Author Archives: joaquinbarroso

New paper in JPC-A


As we approach to the end of another year, and with that the time where my office becomes covered with post-it notes so as to find my way back into work after the holidays, we celebrate another paper published! This time at the Journal of Physical Chemistry A as a follow up to this other paper published last year on JPC-C. Back then we reported the development of a selective sensor for Hg(II); this sensor consisted on 1-amino-8-naphthol-3,6-disulphonic acid (H-Acid) covalently bound to a modified silica SBA-15 surface. H-Acid is fluorescent and we took advantage of the fact that, when in the presence of Hg(II) in aqueous media, its fluorescence is quenched but not with other ions, even with closely related ions such as Zn(II) and Cd(II). In this new report we delve into the electronic reasons behind the quenching process by calculating the most important electronic transitions with the framework laid by the Time Dependent Density Functional Theory (TD-DFT) at the PBE0/cc-pVQZ level of theory (we also included an electron core potential on the heavy metal atoms in order to decrease the time of each calculation). One of the things I personally liked about this work is the combination of different techniques that were used to assess the photochemical phenomenon at hand; some of those techniques included calculation of various bond orders (Mayer, Fuzzy, Wiberg, delocalization indexes), time dependent DFT and charge transfer delocalizations. Although we calculated all these various different descriptors to account for changes in the electronic structure of the ligand which lead to the fluorescence quenching, only delocalization indexes as calculated with QTAIM were used to draw conclusion, while the rest are collected in the SI section.

jpca

Thanks a lot to my good friend and collaborator Dr. Pezhman Zarabadi-Poor for all his work, interest and insight into the rationalization of this phenomenon. This is our second paper published together. By the way, if any of you readers is aware of a way to finance a postdoc stay for Pezhman here at our lab, please send us a message because right now funding is scarce and we’d love to keep bringing you many more interesting papers.

For our research group this was the fourth paper published during 2014. We can only hope (and work hard) to have at least five next year without compromising their quality. I’m setting the goal to be 6 papers; we’ll see in a year if we delivered or not.

I’d like to also take this opportunity to thank all the readers of this little blog of mine for your visits and your live demonstrations of appreciation at various local and global meetings such as the ACS meeting in San Francisco and WATOC14 in Chile, it means a lot to me to know that the things I write are read; if I were to make any New Year’s resolutions it would be to reply quicker to questions posted because if you took the time to write I should take the time to reply.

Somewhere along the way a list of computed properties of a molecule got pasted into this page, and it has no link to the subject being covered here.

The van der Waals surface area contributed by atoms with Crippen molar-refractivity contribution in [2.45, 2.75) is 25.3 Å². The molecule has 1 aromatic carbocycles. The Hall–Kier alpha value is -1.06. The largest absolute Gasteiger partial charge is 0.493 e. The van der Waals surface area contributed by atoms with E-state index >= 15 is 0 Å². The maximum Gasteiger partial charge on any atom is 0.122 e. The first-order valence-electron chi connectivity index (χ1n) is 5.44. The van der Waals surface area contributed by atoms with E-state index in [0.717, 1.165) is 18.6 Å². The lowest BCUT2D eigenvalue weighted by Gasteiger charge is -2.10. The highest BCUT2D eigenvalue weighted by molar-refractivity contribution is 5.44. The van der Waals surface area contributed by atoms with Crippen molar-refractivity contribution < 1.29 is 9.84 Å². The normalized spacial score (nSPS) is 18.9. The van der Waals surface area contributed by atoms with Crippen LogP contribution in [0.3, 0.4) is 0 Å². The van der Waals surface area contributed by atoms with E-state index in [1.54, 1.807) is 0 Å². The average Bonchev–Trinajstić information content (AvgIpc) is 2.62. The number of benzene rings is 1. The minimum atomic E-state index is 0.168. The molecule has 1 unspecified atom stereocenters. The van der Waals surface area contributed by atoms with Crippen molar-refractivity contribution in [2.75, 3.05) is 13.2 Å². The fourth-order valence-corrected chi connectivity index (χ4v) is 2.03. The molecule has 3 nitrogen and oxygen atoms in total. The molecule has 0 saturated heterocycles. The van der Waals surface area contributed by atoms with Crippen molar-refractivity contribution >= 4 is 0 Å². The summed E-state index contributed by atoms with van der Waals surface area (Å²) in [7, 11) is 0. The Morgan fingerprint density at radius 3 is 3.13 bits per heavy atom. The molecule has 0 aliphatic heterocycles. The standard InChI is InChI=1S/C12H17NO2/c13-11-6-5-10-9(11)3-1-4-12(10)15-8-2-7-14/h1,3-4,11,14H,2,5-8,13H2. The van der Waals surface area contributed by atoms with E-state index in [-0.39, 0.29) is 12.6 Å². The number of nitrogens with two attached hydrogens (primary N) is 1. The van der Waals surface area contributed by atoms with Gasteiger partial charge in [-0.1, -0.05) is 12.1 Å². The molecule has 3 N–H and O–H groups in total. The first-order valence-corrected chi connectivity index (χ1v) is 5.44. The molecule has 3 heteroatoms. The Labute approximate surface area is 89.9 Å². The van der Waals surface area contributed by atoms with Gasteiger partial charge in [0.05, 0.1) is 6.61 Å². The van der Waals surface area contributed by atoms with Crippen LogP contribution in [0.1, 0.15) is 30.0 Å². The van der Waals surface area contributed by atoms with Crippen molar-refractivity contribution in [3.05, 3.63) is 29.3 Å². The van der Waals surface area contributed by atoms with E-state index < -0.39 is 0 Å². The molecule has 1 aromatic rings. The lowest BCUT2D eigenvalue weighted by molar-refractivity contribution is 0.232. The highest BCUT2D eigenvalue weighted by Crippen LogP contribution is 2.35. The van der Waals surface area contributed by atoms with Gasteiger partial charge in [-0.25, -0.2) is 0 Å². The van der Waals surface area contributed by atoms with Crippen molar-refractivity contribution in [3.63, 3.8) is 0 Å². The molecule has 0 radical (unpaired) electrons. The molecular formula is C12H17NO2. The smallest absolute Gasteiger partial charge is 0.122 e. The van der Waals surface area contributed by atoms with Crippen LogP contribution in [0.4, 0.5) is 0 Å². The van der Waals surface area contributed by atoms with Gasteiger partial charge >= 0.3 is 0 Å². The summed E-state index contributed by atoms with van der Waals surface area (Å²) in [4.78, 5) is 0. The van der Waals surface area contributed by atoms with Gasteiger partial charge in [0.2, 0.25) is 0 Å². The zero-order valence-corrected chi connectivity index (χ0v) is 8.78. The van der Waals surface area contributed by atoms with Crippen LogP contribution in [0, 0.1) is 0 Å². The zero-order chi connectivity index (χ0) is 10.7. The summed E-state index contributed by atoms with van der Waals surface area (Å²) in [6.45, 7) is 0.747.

I wish you all the best for 2015 in and out of the lab!

Two more students graduated!


It is with great pleasure that I’d like to announce the thesis defense of Guillermo “Memo” Caballero and Howard Diaz who in past days became the second and third students, respectively, to get their B.S. degrees with theses completed at our lab. I want to publicly thank them for their hard work which hasn’t only contributed with a thesis to our library but will soon contribute with research papers to our count.

Guillermo “Memo” Caballero worked on the calculation of a reaction mechanism that cannot happen. He started as a synthetic chemist and when he hit a wall at the lab he thought computational chemistry might help him get on the right direction. He has proven now that the aromatization process of a substituted glutarimide into the corresponding pyridine can only proceed only if substituents with a very strong electron withdrawing effect are used. For two reaction mechanisms proposed, both of them intramolecular rearrangements and only one of them concerted, the calculated energy barriers to reach for the corresponding transition states (QST2 and QST3 methods used) are higher than a pyrolitic decomposition. Memo found also that the delocalization of the pi electron system and its extent goes a long way into the stabilization of the non-aromatic analogue. At first we wanted to treat this problem as a tautomeric equilibrium but since we cannot observe the aromatic tautomer there is no equilibrium and hence no tautomerism. We are still thinking how to name this correspondence between the two compounds when we submit the corresponding paper. It must be said that Guillermo graduated with the highest honors in a most deserved way.